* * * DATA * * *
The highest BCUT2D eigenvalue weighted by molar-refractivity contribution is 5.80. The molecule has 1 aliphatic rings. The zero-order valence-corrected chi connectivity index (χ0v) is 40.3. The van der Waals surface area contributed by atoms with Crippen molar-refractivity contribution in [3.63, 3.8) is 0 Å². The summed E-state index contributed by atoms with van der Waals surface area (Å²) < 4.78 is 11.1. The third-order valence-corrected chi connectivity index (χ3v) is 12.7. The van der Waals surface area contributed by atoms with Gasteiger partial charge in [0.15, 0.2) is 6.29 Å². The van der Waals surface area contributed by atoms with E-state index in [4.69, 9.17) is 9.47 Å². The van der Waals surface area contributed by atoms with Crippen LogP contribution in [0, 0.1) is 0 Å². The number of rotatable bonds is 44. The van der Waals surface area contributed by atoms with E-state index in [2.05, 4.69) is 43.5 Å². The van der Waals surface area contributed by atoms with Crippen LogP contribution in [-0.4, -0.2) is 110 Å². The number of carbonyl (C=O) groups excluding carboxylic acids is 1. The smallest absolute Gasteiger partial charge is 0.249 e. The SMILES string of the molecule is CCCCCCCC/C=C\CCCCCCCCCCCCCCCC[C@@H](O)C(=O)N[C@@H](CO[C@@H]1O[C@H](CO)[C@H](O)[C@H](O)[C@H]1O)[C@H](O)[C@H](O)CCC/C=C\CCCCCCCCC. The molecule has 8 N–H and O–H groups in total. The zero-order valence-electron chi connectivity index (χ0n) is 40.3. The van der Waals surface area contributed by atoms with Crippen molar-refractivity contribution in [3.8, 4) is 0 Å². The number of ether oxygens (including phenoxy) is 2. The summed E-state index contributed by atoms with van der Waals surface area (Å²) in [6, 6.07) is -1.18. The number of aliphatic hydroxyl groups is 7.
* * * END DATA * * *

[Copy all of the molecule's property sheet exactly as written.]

The highest BCUT2D eigenvalue weighted by molar-refractivity contribution is 5.80. The molecule has 1 aliphatic rings. The zero-order valence-corrected chi connectivity index (χ0v) is 40.3. The van der Waals surface area contributed by atoms with Crippen molar-refractivity contribution in [3.63, 3.8) is 0 Å². The summed E-state index contributed by atoms with van der Waals surface area (Å²) < 4.78 is 11.1. The third-order valence-corrected chi connectivity index (χ3v) is 12.7. The van der Waals surface area contributed by atoms with Gasteiger partial charge in [0.15, 0.2) is 6.29 Å². The van der Waals surface area contributed by atoms with E-state index in [4.69, 9.17) is 9.47 Å². The van der Waals surface area contributed by atoms with Crippen LogP contribution in [0, 0.1) is 0 Å². The number of rotatable bonds is 44. The van der Waals surface area contributed by atoms with E-state index in [2.05, 4.69) is 43.5 Å². The van der Waals surface area contributed by atoms with Crippen LogP contribution in [-0.4, -0.2) is 110 Å². The number of carbonyl (C=O) groups excluding carboxylic acids is 1. The smallest absolute Gasteiger partial charge is 0.249 e. The SMILES string of the molecule is CCCCCCCC/C=C\CCCCCCCCCCCCCCCC[C@@H](O)C(=O)N[C@@H](CO[C@@H]1O[C@H](CO)[C@H](O)[C@H](O)[C@H]1O)[C@H](O)[C@H](O)CCC/C=C\CCCCCCCCC. The molecule has 8 N–H and O–H groups in total. The zero-order valence-electron chi connectivity index (χ0n) is 40.3. The van der Waals surface area contributed by atoms with Crippen molar-refractivity contribution in [3.8, 4) is 0 Å². The number of ether oxygens (including phenoxy) is 2. The summed E-state index contributed by atoms with van der Waals surface area (Å²) in [6, 6.07) is -1.18. The number of aliphatic hydroxyl groups is 7.